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Post-Lahore, Pakistan's Timid Efforts To Fight Terrorism

Pakistani Prime Minister Nawaz Sharif has pledged to crack down on terrorism after the Easter Sunday attack that killed 72 people. But the tragedy has raised serious questions about the country's strategy and the political factors at play.

Woman in Lahore ,just after the March 27 blast
Woman in Lahore ,just after the March 27 blast
Naeem Sahoutara

LAHORE — Seven-year-old Shina Ahmed lies in a bed at the Jinnah Postgraduate Medical Center in Lahore. Her uncles had taken her to the park to play on Easter Sunday, when all of sudden there was a loud explosion. She doesn't remember much more after that.

The blast at Gulshan-e-Iqbal Park killed 72 people, including Danish Masih's sister. "We were sitting at the canteen," he recalls. "I had just gone outside the park to find my other relatives, who were also coming to join us. There I heard a big bang. When I turned back, there was big spark of fire and many dead bodies on the ground."

Masih's family had come to the park after attending mass on Easter Sunday. His older sister died on the spot, while another sister is fighting for her life in intensive care.

Jamaat-ul-Ahrar, a splinter group of the Pakistani Taliban, claimed responsibility for the attack. The group recently pledged allegiance to ISIS, which is working to deepen its roots in South Asia. The militant group said it was targeting Christians, but most of the victims were Muslim, like Zulekha Yaqoob, a housewife.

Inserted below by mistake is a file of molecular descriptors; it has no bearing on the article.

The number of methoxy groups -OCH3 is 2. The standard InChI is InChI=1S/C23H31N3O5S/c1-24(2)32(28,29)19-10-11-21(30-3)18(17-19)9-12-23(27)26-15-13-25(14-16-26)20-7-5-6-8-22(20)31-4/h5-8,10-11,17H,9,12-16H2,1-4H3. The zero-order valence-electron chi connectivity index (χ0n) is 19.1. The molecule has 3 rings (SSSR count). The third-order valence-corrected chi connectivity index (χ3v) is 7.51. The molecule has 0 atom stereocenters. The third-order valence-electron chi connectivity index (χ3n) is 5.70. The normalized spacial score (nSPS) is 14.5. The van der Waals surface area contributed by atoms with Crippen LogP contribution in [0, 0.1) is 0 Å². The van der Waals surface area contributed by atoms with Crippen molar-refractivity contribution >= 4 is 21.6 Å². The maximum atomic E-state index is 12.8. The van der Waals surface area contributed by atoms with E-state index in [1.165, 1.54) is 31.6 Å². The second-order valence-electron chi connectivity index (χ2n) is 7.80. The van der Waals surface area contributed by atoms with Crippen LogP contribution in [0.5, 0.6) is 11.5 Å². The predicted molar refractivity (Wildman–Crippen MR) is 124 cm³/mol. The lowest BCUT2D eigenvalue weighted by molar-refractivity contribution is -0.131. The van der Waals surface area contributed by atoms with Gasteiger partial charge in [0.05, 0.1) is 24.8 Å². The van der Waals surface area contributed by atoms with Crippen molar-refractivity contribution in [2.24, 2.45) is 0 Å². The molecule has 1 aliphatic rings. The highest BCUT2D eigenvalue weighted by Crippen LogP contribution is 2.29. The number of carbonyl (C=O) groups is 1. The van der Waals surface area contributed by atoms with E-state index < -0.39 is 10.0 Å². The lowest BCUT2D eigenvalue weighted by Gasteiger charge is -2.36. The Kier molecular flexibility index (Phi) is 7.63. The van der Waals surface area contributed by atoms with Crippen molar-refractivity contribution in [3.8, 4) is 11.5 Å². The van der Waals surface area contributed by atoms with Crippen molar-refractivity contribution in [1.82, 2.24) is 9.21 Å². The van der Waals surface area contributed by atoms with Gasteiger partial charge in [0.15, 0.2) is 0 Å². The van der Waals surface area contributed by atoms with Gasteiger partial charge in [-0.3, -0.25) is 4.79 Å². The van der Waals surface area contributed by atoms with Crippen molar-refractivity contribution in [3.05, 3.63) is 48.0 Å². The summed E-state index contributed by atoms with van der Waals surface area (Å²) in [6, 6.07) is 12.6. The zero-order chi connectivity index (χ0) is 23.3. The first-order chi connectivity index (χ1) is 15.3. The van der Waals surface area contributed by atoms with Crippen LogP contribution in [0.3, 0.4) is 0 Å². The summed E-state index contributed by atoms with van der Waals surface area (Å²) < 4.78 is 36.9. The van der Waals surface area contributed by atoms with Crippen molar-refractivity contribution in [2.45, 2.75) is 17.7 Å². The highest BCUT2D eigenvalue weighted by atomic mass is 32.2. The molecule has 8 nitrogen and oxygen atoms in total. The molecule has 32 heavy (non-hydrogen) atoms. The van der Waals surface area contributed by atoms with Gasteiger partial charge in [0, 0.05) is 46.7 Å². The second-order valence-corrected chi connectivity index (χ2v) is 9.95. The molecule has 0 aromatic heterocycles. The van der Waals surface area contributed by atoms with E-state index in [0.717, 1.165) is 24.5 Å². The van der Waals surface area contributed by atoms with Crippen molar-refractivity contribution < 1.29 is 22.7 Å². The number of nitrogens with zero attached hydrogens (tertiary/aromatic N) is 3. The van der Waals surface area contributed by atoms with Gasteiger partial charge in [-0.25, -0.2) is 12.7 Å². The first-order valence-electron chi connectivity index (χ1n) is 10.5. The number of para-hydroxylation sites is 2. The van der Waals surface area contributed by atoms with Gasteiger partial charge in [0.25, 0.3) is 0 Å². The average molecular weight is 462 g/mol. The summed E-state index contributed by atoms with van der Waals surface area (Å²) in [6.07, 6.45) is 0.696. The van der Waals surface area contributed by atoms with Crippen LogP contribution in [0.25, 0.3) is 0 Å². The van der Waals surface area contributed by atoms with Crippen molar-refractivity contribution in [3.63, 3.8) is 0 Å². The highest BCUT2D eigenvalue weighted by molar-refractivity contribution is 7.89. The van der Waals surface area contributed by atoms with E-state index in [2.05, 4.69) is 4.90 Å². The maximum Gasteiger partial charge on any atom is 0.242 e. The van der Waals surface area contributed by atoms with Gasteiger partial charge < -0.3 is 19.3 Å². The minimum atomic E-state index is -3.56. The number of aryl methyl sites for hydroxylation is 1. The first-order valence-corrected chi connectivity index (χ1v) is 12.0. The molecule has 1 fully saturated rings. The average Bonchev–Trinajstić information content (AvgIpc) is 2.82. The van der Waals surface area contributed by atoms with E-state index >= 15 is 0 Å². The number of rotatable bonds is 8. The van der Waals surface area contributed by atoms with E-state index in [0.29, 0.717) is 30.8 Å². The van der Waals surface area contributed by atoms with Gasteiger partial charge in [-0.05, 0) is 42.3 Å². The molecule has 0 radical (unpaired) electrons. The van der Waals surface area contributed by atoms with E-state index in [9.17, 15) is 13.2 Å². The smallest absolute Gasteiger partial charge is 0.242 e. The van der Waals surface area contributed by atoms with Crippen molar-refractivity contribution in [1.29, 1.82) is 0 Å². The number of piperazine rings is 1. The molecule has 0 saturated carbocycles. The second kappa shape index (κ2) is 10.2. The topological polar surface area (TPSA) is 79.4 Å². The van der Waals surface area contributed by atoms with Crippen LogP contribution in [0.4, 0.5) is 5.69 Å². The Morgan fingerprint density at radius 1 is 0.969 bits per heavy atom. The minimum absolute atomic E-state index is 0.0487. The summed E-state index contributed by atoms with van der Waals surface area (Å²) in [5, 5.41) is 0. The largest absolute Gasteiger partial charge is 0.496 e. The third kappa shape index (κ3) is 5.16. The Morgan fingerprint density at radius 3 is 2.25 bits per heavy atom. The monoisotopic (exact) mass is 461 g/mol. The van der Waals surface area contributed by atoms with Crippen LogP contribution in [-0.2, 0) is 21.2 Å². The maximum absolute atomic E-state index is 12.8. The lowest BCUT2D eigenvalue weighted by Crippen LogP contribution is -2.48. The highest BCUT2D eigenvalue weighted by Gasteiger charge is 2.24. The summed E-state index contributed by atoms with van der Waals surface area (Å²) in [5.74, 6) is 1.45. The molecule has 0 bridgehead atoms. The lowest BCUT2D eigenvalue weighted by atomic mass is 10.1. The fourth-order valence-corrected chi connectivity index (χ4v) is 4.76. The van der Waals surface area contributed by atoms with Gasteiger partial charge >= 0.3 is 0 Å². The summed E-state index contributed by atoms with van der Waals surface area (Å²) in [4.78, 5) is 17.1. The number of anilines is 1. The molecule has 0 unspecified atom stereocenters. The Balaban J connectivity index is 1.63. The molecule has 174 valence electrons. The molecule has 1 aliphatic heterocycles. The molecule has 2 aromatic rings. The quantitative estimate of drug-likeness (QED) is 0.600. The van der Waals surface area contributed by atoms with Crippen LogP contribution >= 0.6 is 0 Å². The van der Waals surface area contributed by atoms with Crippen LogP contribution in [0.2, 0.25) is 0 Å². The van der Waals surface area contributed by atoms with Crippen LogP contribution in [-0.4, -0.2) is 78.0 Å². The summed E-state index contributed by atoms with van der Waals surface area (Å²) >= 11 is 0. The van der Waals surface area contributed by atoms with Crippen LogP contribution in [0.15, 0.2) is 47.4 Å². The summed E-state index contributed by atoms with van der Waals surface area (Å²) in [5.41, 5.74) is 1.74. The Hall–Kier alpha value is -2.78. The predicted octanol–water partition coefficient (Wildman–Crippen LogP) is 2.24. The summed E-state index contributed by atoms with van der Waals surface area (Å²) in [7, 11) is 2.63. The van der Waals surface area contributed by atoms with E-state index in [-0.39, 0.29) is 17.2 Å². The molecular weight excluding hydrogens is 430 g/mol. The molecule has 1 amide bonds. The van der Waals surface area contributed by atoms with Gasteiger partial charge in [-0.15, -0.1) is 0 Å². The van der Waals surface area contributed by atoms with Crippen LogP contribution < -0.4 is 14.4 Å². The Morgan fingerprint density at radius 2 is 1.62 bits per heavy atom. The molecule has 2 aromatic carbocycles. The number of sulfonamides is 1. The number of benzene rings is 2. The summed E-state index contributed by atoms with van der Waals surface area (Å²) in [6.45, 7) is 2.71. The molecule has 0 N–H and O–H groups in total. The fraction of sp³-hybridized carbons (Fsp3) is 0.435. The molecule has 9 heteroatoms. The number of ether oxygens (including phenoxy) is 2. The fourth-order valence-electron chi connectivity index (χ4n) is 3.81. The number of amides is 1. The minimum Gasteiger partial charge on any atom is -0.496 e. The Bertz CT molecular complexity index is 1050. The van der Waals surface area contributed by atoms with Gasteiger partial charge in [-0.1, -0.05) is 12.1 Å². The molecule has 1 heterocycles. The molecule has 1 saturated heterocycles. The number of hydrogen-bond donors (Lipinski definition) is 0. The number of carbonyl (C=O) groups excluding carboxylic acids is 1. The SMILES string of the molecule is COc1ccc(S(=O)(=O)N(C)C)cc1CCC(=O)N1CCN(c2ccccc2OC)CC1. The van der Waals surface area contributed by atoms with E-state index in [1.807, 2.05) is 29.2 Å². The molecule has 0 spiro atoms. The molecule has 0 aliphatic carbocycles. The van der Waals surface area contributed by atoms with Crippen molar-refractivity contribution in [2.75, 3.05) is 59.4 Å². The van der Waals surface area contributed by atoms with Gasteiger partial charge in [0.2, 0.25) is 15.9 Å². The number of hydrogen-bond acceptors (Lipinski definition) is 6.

"We didn't know that it was Easter," she says. "We were at the swings when the blast happened. My intestines came out of my stomach. I tied them myself with my veil as I took my young daughter to the hospital."

Pakistan Prime Minister Nawaz Sharif took to the airwaves nationwide after the attack and vowed to continue an ongoing military offensive.

"The enemies of humanity have crossed geographical and ethical boundaries and limits," he said.

The army launched an offensive against Taliban militants in the mountainous region of North Waziristan, after they massacred 134 schoolchildren in Peshawar in December 2014. The government has also devised a 20-point National Action Plan, known as the NAP, to tackle terrorism and its financial backers, and to crack down on religious hate speech.

Too little, too late

But many say the plan is yet to be fully implemented. For Zehra Yousuf, chair of Pakistan's Human Rights Commission, there are many aspects of the National Action Plan that haven't yet come into force.

"Particularly, the aspects that were the responsibility of the civilian government — we see that very little progress has been made," she says. "Whenever the organization of the madrasas Islamic seminaries protests, the government backs down. So we see a lack of political will there."

There are around 8,000 private madrasas, which are essentially Islamic boarding schools, in Pakistan, and most operate without any government monitoring. About half of them are found in the eastern province of Punjab, which is also the home state of the prime minister.

Sharif has been accused of inaction against hard-line teachings at religious schools, which critics say ensures his public support in the state.

Sharmila Farooqui, from the opposition Pakistan Peoples Party, says her party has been demanding the action plan be implemented in Punjab for years.

"The government's spokesperson used to make fun of us, saying we were just trying to hide our own wrongdoings," she says. "But now, again, the same thing has happened: Children and women have been martyred."